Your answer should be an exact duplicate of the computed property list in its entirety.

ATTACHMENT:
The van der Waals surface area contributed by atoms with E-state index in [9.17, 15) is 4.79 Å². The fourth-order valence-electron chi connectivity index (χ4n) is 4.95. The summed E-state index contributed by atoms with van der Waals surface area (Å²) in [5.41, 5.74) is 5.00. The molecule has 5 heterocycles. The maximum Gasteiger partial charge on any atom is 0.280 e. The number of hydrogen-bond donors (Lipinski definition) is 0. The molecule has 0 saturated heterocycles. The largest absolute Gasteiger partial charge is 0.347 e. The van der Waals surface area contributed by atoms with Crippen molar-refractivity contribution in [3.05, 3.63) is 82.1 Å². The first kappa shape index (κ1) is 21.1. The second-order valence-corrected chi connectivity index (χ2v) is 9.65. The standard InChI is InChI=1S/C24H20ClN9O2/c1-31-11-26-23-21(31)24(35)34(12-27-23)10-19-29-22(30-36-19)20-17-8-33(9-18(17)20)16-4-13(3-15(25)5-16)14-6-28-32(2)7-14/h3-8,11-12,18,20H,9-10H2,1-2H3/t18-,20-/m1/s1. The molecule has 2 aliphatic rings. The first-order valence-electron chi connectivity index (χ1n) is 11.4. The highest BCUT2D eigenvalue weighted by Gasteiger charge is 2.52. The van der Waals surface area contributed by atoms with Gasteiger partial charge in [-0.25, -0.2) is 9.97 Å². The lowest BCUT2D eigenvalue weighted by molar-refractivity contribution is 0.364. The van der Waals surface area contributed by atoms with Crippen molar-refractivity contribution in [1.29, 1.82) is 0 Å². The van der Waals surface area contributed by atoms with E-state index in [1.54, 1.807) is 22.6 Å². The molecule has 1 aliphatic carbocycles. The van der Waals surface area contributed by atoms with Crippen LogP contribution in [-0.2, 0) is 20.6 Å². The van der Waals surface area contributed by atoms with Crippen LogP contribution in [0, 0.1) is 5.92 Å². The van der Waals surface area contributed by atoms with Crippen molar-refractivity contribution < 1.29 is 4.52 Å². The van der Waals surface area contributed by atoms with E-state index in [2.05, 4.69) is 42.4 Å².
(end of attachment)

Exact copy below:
The van der Waals surface area contributed by atoms with E-state index in [9.17, 15) is 4.79 Å². The fourth-order valence-electron chi connectivity index (χ4n) is 4.95. The summed E-state index contributed by atoms with van der Waals surface area (Å²) in [5.41, 5.74) is 5.00. The molecule has 5 heterocycles. The maximum Gasteiger partial charge on any atom is 0.280 e. The number of hydrogen-bond donors (Lipinski definition) is 0. The molecule has 0 saturated heterocycles. The largest absolute Gasteiger partial charge is 0.347 e. The van der Waals surface area contributed by atoms with Crippen molar-refractivity contribution in [3.05, 3.63) is 82.1 Å². The first kappa shape index (κ1) is 21.1. The second-order valence-corrected chi connectivity index (χ2v) is 9.65. The standard InChI is InChI=1S/C24H20ClN9O2/c1-31-11-26-23-21(31)24(35)34(12-27-23)10-19-29-22(30-36-19)20-17-8-33(9-18(17)20)16-4-13(3-15(25)5-16)14-6-28-32(2)7-14/h3-8,11-12,18,20H,9-10H2,1-2H3/t18-,20-/m1/s1. The molecule has 2 aliphatic rings. The first-order valence-electron chi connectivity index (χ1n) is 11.4. The highest BCUT2D eigenvalue weighted by Gasteiger charge is 2.52. The van der Waals surface area contributed by atoms with Gasteiger partial charge in [-0.25, -0.2) is 9.97 Å². The lowest BCUT2D eigenvalue weighted by molar-refractivity contribution is 0.364. The van der Waals surface area contributed by atoms with Crippen molar-refractivity contribution in [1.29, 1.82) is 0 Å². The van der Waals surface area contributed by atoms with E-state index in [1.54, 1.807) is 22.6 Å². The molecule has 1 aliphatic carbocycles. The van der Waals surface area contributed by atoms with Crippen LogP contribution in [-0.2, 0) is 20.6 Å². The van der Waals surface area contributed by atoms with Crippen LogP contribution in [0, 0.1) is 5.92 Å². The van der Waals surface area contributed by atoms with Crippen molar-refractivity contribution < 1.29 is 4.52 Å². The van der Waals surface area contributed by atoms with E-state index in [2.05, 4.69) is 42.4 Å².